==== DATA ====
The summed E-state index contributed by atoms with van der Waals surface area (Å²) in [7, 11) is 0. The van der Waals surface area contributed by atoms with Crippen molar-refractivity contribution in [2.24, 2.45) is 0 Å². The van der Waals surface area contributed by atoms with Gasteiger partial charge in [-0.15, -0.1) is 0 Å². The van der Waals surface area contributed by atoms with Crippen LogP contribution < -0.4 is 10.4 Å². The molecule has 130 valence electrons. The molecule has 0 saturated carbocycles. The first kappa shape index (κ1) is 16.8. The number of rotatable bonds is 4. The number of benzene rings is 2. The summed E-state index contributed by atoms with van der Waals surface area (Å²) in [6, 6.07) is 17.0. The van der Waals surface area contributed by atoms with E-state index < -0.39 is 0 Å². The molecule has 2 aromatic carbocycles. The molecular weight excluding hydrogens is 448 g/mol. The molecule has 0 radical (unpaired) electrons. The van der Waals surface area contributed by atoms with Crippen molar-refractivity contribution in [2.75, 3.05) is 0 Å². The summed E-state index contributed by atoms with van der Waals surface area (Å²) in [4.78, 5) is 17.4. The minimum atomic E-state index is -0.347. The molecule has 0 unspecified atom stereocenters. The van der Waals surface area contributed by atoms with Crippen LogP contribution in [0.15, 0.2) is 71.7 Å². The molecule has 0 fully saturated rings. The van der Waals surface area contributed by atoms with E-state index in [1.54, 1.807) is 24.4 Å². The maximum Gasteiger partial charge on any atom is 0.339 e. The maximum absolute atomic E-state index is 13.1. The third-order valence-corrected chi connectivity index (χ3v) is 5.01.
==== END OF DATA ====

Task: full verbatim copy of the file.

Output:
The summed E-state index contributed by atoms with van der Waals surface area (Å²) in [7, 11) is 0. The van der Waals surface area contributed by atoms with Crippen molar-refractivity contribution in [2.24, 2.45) is 0 Å². The van der Waals surface area contributed by atoms with Gasteiger partial charge in [-0.15, -0.1) is 0 Å². The van der Waals surface area contributed by atoms with Crippen LogP contribution < -0.4 is 10.4 Å². The molecule has 130 valence electrons. The molecule has 0 saturated carbocycles. The first kappa shape index (κ1) is 16.8. The number of rotatable bonds is 4. The number of benzene rings is 2. The summed E-state index contributed by atoms with van der Waals surface area (Å²) in [6, 6.07) is 17.0. The van der Waals surface area contributed by atoms with E-state index < -0.39 is 0 Å². The molecule has 2 aromatic carbocycles. The molecular weight excluding hydrogens is 448 g/mol. The molecule has 0 radical (unpaired) electrons. The van der Waals surface area contributed by atoms with Crippen molar-refractivity contribution in [2.75, 3.05) is 0 Å². The summed E-state index contributed by atoms with van der Waals surface area (Å²) in [4.78, 5) is 17.4. The minimum atomic E-state index is -0.347. The molecule has 0 unspecified atom stereocenters. The van der Waals surface area contributed by atoms with Crippen LogP contribution in [0.15, 0.2) is 71.7 Å². The molecule has 0 fully saturated rings. The van der Waals surface area contributed by atoms with E-state index in [1.54, 1.807) is 24.4 Å². The maximum Gasteiger partial charge on any atom is 0.339 e. The maximum absolute atomic E-state index is 13.1. The third-order valence-corrected chi connectivity index (χ3v) is 5.01.